I have launched a new series with a variety of tips, tricks and hints which might be helpful to other teachers. Please have a look, and share with others if you find them useful.
A letter to my unfinished business, aka my research career,
We first met in 2002. I was a dual degree student, studying science and education.
You were the Advanced Study Program in Science, a course “for high-achieving students interested in pursuing a career in scientific research”.
I reminisce about our year together fondly. You were interesting and enjoyable, we learned so much, and met many great people.
I was in another relationship at the time, and was quite open about it. I wanted to teach.
We were a great threesome – I loved science – I loved doing it, learning about it, showing it; but deep down I saw myself exploring the scientific world with students, rather than spending my days with you in the lab or field.
My piece published today in Overland entitled Survivors of abuse are failed by the legal system.
The Royal Commission into Institutional Responses to Child Sexual Abuse has been inundated with thousands of Australians sharing their stories of abuse. Over 5500 people have attended a private session and a further 1500 are scheduled. Repeatedly, survivors have told not just the heinous stories about their abuse, but about the systems which allowed abuse to flourish. Despite all this, the processes for seeking redress frequently put survivors in an invidious position and the barriers to substantive compensation are overwhelming. Read more…
I’m guessing at ages here – a ten year old kid was slowly riding his bike while half on, half off, in no distinct direction, but with definite purpose. Two young men sat in their cars, engines running, near the top of the bikepath. Half a dozen 12 year olds walked around the steps of the overpass with a teacher looking on – a boarding house outing I suspect. A young woman was slowly riding a fold up bike she must have purchased extremely recently, since the barcode label was still attached to the basket. Three 11 year olds had Macgyvered-up phone holders with duct tape and wood offcuts on their bikes for better screen visibility. One very tall and obese man – tummy hanging out from under his shirt, cigarette balanced on his bottom lip, stood next to his svelte, dark haired companion, both staring at their phones. Two Grade Nine girls from the local rich private school in full uniform, including Panama hats and brown leather shoes, were on skateboards while holding golf umbrellas for the rain. A couple in their 20s, clad in active wear and cuddling, stood near the path. All were meandering, but constantly checking their phones, so I assume they were playing Pokemon Go. They were hunting the geocached pocket monsters – all around us, but visible only through the smartphone screen.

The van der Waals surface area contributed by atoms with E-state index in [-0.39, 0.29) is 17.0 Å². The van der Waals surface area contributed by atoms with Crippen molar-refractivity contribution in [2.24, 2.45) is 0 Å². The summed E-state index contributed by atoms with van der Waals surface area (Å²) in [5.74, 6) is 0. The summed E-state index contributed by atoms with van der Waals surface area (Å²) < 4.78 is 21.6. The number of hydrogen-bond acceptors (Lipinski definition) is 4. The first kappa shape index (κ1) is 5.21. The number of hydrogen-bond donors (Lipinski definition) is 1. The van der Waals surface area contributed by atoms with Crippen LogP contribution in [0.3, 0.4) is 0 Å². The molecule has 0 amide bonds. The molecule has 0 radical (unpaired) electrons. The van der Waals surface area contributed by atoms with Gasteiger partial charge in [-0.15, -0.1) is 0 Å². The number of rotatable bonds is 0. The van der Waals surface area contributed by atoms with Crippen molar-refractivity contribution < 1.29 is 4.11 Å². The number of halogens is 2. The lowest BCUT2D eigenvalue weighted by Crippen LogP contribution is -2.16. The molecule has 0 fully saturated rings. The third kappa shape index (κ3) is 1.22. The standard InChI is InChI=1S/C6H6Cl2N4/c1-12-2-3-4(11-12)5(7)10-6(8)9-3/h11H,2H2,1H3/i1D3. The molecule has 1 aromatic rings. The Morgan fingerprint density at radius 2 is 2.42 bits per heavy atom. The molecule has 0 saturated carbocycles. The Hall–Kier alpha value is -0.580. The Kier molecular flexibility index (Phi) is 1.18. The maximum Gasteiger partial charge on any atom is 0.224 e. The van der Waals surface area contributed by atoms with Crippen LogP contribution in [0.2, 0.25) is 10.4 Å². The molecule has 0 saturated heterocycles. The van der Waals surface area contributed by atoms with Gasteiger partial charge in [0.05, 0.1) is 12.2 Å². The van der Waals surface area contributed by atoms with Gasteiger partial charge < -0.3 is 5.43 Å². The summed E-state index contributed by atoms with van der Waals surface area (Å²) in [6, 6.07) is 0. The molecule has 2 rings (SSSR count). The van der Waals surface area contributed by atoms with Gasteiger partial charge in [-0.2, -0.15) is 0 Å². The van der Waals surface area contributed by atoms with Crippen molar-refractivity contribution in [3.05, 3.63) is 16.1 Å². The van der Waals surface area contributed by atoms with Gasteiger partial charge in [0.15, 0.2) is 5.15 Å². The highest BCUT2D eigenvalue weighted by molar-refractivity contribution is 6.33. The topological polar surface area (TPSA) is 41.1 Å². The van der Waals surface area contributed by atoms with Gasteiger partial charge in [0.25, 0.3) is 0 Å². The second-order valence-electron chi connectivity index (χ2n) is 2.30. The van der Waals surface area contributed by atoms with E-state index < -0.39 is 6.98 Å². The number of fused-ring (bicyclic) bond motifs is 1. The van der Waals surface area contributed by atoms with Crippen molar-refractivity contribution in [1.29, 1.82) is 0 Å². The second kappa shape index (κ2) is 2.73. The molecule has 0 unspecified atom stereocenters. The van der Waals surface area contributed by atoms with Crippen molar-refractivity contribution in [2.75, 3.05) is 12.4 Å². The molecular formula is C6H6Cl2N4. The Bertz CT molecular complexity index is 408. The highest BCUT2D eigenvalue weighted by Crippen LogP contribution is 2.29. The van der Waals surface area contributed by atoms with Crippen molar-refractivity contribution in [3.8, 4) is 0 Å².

In the same park someone lovingly tends some fairy doors and fairy gardens. There is a little grove where the trees don’t let much light through. It’s dark and mossy like a rain forests. No bikes are allowed on that part of the path.